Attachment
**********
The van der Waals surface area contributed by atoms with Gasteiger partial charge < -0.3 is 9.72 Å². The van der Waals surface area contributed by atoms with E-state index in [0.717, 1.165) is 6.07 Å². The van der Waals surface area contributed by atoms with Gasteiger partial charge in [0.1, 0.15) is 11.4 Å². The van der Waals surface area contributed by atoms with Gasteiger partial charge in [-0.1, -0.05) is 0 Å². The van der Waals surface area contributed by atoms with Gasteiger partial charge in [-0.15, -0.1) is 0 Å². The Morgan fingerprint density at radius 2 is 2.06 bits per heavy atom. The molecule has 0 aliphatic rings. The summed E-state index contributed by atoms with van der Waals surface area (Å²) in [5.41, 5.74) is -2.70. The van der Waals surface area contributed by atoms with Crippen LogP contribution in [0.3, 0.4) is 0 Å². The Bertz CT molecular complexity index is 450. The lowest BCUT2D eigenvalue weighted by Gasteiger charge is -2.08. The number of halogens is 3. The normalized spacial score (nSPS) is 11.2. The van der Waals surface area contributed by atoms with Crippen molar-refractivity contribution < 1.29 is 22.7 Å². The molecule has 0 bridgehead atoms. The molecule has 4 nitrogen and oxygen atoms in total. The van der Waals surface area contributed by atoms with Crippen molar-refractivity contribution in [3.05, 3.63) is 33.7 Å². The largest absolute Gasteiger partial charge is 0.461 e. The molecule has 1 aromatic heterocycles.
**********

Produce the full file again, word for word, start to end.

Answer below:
The van der Waals surface area contributed by atoms with Gasteiger partial charge < -0.3 is 9.72 Å². The van der Waals surface area contributed by atoms with E-state index in [0.717, 1.165) is 6.07 Å². The van der Waals surface area contributed by atoms with Gasteiger partial charge in [0.1, 0.15) is 11.4 Å². The van der Waals surface area contributed by atoms with Gasteiger partial charge in [-0.1, -0.05) is 0 Å². The van der Waals surface area contributed by atoms with Gasteiger partial charge in [-0.15, -0.1) is 0 Å². The Morgan fingerprint density at radius 2 is 2.06 bits per heavy atom. The molecule has 0 aliphatic rings. The summed E-state index contributed by atoms with van der Waals surface area (Å²) in [5.41, 5.74) is -2.70. The van der Waals surface area contributed by atoms with Crippen LogP contribution in [0.3, 0.4) is 0 Å². The Bertz CT molecular complexity index is 450. The lowest BCUT2D eigenvalue weighted by Gasteiger charge is -2.08. The number of halogens is 3. The normalized spacial score (nSPS) is 11.2. The van der Waals surface area contributed by atoms with Crippen molar-refractivity contribution < 1.29 is 22.7 Å². The molecule has 0 bridgehead atoms. The molecule has 4 nitrogen and oxygen atoms in total. The van der Waals surface area contributed by atoms with Crippen molar-refractivity contribution in [3.05, 3.63) is 33.7 Å². The largest absolute Gasteiger partial charge is 0.461 e. The molecule has 1 aromatic heterocycles.